Confessions of a pot smoker from comic Chong, who depicts his nine months in the federal pen for selling high-quality glass bongs on the Internet.
Expanding his act without partner Cheech Marin, the aging hipster recalls his impoverished Calgary childhood and salutes his family and friends as he describes the 2003 raid and subsequent trial in which the authorities argued that drug paraphernalia supported terrorism. The book’s second half begins as, sporting extra underwear, Chong heads for the minimum-security hoosegow. There he finds that his popularity outside continues inside. As a friendly con, he joins a sweat lodge, tries gardening, builds a kiln, reads the I Ching. (His memoir takes its format from that ancient program.) He meditates. “Some religions base their entire philosophy around the practice,” he notes, “and some religions use meditation as a religion.” Chong waxes righteous in a heartfelt ’60s flower-child manner. He offers a mélange of decent social consciousness and blameless self-regard. He believes his sojourn in jail is the establishment’s punishment for his free stoner lifestyle. The Great Bong Raid and his arrest were, he believes, at the behest of the Republican Christian Right. The controllers of the Oval Office have it in for him personally. Despite his loyal fan base, Chong’s manifesto is not likely to prompt regime change in America. On he sermonizes, though, with sweet assurance. For as long as he can remember, he has “always had a special relationship with God.” He knows the key to Heaven and humanity’s real mission in Life. He expounds on the major problems facing the world today and the only way to be truly happy. When you have dignity, he says, you have respect. Life, he offers, is like golf. (Or like a box of chocolates. Whatever.) Preaching love and cannabis, this tract by a good ol’ hippie contains less than meets the I Ching. It’s also just a bit addled.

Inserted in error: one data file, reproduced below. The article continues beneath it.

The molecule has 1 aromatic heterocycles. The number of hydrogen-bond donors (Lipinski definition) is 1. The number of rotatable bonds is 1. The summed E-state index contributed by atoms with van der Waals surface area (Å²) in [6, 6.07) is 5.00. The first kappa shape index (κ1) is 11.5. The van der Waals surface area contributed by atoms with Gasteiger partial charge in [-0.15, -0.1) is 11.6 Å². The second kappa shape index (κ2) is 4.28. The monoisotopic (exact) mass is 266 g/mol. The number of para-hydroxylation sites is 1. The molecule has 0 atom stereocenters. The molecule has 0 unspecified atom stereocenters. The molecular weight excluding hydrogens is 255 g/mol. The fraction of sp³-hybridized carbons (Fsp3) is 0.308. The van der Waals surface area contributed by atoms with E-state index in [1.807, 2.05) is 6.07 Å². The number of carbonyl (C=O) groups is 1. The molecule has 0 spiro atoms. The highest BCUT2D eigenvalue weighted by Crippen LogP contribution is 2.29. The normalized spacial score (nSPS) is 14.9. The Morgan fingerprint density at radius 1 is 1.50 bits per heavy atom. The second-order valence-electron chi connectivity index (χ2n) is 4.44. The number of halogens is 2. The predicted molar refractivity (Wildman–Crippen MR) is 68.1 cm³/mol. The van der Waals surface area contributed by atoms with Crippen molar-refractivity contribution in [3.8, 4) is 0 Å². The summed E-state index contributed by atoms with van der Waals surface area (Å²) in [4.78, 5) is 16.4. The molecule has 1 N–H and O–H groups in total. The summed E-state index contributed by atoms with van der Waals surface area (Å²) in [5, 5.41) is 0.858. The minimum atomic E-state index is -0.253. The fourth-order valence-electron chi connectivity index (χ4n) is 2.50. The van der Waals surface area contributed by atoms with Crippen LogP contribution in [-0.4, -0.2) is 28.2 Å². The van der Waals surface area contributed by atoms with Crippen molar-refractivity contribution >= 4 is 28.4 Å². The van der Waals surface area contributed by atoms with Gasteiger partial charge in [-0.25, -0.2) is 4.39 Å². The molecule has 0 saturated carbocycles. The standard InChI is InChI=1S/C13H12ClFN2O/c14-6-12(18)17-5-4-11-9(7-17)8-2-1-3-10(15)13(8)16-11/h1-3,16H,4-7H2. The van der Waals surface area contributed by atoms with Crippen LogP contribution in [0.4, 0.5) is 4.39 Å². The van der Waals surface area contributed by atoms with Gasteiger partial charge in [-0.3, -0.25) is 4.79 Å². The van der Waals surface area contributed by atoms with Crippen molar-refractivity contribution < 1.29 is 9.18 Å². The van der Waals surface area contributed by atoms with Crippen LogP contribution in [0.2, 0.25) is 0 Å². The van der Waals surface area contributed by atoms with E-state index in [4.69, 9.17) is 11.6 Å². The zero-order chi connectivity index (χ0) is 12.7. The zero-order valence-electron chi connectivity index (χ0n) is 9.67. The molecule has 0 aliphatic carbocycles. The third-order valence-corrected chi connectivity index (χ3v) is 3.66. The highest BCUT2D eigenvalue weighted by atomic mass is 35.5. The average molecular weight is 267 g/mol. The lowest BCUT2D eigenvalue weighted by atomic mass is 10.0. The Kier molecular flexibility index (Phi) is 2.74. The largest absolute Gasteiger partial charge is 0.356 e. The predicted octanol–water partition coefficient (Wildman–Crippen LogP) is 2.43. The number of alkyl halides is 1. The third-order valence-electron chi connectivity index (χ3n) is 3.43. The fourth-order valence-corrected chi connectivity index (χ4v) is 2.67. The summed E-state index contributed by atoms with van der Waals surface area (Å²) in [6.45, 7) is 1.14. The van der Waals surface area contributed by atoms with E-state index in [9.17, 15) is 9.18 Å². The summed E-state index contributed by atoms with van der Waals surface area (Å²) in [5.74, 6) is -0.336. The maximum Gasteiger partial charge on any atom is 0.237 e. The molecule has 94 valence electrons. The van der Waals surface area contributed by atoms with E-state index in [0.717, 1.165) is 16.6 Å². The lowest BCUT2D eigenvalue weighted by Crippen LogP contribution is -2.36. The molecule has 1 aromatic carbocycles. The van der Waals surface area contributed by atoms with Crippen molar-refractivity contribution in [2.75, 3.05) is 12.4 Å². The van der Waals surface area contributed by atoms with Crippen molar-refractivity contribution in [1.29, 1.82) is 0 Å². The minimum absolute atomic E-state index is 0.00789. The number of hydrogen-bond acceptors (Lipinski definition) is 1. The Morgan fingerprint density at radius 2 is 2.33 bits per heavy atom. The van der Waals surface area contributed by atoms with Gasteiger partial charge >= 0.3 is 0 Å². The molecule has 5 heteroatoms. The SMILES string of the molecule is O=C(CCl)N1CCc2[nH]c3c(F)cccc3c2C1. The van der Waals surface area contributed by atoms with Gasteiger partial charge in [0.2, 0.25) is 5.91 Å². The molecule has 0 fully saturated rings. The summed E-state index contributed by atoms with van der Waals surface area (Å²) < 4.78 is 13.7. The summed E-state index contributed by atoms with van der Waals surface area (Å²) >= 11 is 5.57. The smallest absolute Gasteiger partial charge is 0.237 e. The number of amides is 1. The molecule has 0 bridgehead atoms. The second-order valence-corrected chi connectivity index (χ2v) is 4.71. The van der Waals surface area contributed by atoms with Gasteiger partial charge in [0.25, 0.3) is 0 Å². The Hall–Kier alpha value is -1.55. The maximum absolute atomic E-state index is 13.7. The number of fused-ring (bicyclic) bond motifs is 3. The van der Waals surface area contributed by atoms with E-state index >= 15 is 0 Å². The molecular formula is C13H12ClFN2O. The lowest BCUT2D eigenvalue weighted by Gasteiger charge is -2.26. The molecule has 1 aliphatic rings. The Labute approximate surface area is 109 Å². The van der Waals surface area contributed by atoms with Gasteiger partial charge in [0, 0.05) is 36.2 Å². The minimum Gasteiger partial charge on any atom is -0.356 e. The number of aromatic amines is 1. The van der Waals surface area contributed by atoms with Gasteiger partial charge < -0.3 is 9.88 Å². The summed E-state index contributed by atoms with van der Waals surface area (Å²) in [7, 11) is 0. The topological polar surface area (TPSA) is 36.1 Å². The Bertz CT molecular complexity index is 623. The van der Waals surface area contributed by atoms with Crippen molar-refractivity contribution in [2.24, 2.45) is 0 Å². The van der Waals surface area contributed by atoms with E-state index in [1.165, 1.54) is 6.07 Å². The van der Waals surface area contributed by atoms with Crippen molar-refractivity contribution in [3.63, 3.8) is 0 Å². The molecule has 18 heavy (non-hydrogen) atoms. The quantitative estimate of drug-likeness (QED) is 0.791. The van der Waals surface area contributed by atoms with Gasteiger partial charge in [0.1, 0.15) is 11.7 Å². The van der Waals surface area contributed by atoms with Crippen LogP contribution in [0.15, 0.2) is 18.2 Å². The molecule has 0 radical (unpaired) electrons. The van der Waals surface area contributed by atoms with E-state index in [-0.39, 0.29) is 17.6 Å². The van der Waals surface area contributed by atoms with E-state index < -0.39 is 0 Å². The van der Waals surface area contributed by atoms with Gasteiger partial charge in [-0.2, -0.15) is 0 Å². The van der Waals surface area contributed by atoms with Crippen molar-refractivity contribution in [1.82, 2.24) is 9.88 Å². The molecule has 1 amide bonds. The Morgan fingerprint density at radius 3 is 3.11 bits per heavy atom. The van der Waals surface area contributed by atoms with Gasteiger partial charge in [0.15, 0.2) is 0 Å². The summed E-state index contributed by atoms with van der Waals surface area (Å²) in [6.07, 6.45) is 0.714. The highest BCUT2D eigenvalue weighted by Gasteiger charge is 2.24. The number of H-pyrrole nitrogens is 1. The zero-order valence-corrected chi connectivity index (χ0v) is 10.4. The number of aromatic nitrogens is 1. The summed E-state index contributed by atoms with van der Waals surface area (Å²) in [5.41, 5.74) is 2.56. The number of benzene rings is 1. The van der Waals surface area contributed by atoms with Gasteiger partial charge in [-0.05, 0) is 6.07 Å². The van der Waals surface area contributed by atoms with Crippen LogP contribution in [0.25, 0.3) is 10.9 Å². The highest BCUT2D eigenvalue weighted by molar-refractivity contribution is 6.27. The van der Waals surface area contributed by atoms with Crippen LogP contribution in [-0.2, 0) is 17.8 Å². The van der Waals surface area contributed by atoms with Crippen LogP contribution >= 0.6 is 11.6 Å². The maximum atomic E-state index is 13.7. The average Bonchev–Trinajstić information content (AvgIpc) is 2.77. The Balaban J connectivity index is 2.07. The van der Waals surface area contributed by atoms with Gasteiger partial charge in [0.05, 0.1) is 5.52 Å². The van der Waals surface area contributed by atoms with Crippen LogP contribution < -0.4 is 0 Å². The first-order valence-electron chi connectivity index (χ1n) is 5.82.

Sincere but slight, best taken with a joint.